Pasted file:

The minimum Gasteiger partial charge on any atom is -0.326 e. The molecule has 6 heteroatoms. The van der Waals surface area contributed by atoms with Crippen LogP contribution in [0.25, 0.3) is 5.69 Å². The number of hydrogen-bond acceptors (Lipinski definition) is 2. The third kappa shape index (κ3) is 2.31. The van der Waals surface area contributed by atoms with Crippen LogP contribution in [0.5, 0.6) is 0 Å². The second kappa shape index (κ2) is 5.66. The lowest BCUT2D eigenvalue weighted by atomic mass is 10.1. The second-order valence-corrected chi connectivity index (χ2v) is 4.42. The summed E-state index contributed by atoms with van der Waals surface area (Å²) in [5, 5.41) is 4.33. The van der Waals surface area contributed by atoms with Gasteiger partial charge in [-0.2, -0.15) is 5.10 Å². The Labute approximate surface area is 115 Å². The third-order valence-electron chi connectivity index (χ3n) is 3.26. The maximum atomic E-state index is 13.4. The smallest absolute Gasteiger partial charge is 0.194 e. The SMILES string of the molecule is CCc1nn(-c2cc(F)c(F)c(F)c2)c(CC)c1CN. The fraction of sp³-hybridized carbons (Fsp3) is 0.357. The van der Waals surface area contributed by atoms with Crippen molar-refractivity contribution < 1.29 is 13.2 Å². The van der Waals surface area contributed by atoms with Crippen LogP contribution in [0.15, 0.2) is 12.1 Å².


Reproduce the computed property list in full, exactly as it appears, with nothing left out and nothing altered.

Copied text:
The minimum Gasteiger partial charge on any atom is -0.326 e. The molecule has 6 heteroatoms. The van der Waals surface area contributed by atoms with Crippen LogP contribution in [0.25, 0.3) is 5.69 Å². The number of hydrogen-bond acceptors (Lipinski definition) is 2. The third kappa shape index (κ3) is 2.31. The van der Waals surface area contributed by atoms with Crippen LogP contribution in [0.5, 0.6) is 0 Å². The second kappa shape index (κ2) is 5.66. The lowest BCUT2D eigenvalue weighted by atomic mass is 10.1. The second-order valence-corrected chi connectivity index (χ2v) is 4.42. The summed E-state index contributed by atoms with van der Waals surface area (Å²) in [5, 5.41) is 4.33. The van der Waals surface area contributed by atoms with Gasteiger partial charge in [-0.2, -0.15) is 5.10 Å². The Labute approximate surface area is 115 Å². The third-order valence-electron chi connectivity index (χ3n) is 3.26. The maximum atomic E-state index is 13.4. The smallest absolute Gasteiger partial charge is 0.194 e. The SMILES string of the molecule is CCc1nn(-c2cc(F)c(F)c(F)c2)c(CC)c1CN. The fraction of sp³-hybridized carbons (Fsp3) is 0.357. The van der Waals surface area contributed by atoms with Crippen molar-refractivity contribution < 1.29 is 13.2 Å². The van der Waals surface area contributed by atoms with Crippen LogP contribution in [0.15, 0.2) is 12.1 Å².